Radioactive! presents the story of two women breaking ground in a male-dominated field, scientists still largely unknown despite their crucial contributions to cutting-edge research, in a nonfiction narrative that reads with the suspense of a thriller. Photographs and sidebars illuminate and clarify the science in the book.

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The Radical Element

edited by Jessica Spotswood

In an anthology of revolution and resistance, a sisterhood of YA writers shines a light on a century and a half of heroines on the margins and in the intersections.

To respect yourself, to love yourself—should not have to be a radical decision. And yet it remains as challenging for an American girl to make today as it was in 1927 on the steps of the Supreme Court. It's a decision that must be faced whether you're balancing on the tightrope of neurodivergence, finding your way as a second-generation immigrant, or facing down American racism even while loving America. And it's the only decision when you've weighed society's expectations and found them wanting. In The Radical Element, twelve of the most talented writers working in young adult literature today tell the stories of the girls of all colors and creeds standing up for themselves and their beliefs—whether that means secretly learning Hebrew in early Savannah, using the family magic to pass as white in 1920s Hollywood, or singing in a feminist punk band in 1980s Boston. And they're asking you to join them.

Available in physical format. Check availability in our online catalog!

Wonder Women : 25 Innovators, Inventors, and Trailblazers Who Changed History

by Sam Maggs

Smart women have always been able to achieve amazing things, even when the odds were stacked against them. In Wonder Women, author Sam Maggs tells the stories of the brilliant, brainy, and totally rad women in history who broke barriers as scientists, engineers, mathematicians, adventurers, and inventors. Also included are interviews with real-life women in STEM careers, an extensive bibliography, and a guide to women-centric science and technology organizations—all to show the many ways the geeky girls of today can help build the future.

Available in physical and digital formats. Check availability in our online catalog!

Rad Women Worldwide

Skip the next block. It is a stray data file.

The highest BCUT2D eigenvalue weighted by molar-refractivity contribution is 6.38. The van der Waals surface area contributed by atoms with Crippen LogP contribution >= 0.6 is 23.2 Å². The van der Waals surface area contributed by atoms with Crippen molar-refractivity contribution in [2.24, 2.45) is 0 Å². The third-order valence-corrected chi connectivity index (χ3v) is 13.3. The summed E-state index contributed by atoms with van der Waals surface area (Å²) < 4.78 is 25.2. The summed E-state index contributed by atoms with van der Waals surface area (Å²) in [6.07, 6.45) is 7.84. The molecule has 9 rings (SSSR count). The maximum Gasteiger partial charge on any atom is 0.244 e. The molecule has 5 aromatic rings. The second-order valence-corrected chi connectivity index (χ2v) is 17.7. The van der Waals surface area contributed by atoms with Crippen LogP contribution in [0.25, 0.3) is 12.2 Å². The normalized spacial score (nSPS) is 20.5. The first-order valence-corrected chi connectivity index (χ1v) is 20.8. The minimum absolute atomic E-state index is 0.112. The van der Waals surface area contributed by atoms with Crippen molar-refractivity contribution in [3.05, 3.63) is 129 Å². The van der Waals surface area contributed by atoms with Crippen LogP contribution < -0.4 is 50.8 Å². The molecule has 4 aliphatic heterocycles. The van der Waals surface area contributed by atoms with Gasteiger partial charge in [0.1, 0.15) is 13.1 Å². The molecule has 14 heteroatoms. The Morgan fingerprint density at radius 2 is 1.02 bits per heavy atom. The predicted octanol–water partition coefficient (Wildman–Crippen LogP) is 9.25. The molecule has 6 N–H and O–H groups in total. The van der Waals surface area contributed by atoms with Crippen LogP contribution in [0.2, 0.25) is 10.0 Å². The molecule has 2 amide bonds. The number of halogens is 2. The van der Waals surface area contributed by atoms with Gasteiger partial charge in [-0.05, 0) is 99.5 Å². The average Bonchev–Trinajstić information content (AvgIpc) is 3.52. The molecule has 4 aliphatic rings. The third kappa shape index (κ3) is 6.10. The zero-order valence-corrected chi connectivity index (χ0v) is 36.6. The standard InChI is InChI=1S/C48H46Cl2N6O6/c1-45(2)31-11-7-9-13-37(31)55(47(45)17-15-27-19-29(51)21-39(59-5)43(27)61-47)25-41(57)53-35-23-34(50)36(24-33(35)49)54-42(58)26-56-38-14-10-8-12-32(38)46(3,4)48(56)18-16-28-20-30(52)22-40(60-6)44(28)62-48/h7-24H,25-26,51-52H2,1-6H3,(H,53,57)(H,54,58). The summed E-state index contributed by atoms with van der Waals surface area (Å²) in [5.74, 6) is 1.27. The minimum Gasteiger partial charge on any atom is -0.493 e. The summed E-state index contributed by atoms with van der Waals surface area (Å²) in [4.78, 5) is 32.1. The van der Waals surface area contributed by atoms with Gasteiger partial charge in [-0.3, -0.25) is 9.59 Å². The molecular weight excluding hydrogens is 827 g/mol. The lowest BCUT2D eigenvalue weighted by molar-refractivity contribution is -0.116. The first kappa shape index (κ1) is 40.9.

by Kate Schatz

From the authors of the New York Times bestselling book Rad American Women A-Z, comes a bold new collection of 40 biographical profiles, each accompanied by a striking illustrated portrait, showcasing extraordinary women from around the world. In Rad Women Worldwide, writer Kate Schatz and artist Miriam Klein Stahl tell fresh, engaging, and inspiring tales of perseverance and radical success by pairing well researched and riveting biographies with powerful and expressive cut-paper portraits. Featuring an array of diverse figures from Hatshepsut (the great female king who ruled Egypt peacefully for two decades) and Malala Yousafzi (the youngest person to win the Nobel Peace Prize) to Poly Styrene (legendary teenage punk and lead singer of X-Ray Spex) and Liv Arnesen and Ann Bancroft (polar explorers and the first women to cross Antarctica), this progressive and visually arresting book is a compelling addition to women's history.

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Six Angry Girls

by Adrienne Kisner

Raina Petree is crushing her senior year, until her boyfriend dumps her, the drama club (basically) dumps her, the college of her dreams slips away, and her arch-nemesis triumphs. Things aren't much better for Millie Goodwin. Her father treats her like a servant, and the all-boy Mock Trial team votes her out, even after she spent the last three years helping to build its success. But then, an advice columnist unexpectedly helps Raina find new purpose in a pair of knitting needles and a politically active local yarn store. This leads to an unlikely meeting in the girls' bathroom, where Raina inspires Millie to start a rival team. The two join together and recruit four other angry girls to not only take on Mock Trial, but to smash the patriarchy in the process.

Available in physical and digital formats. Check availability in our online catalog!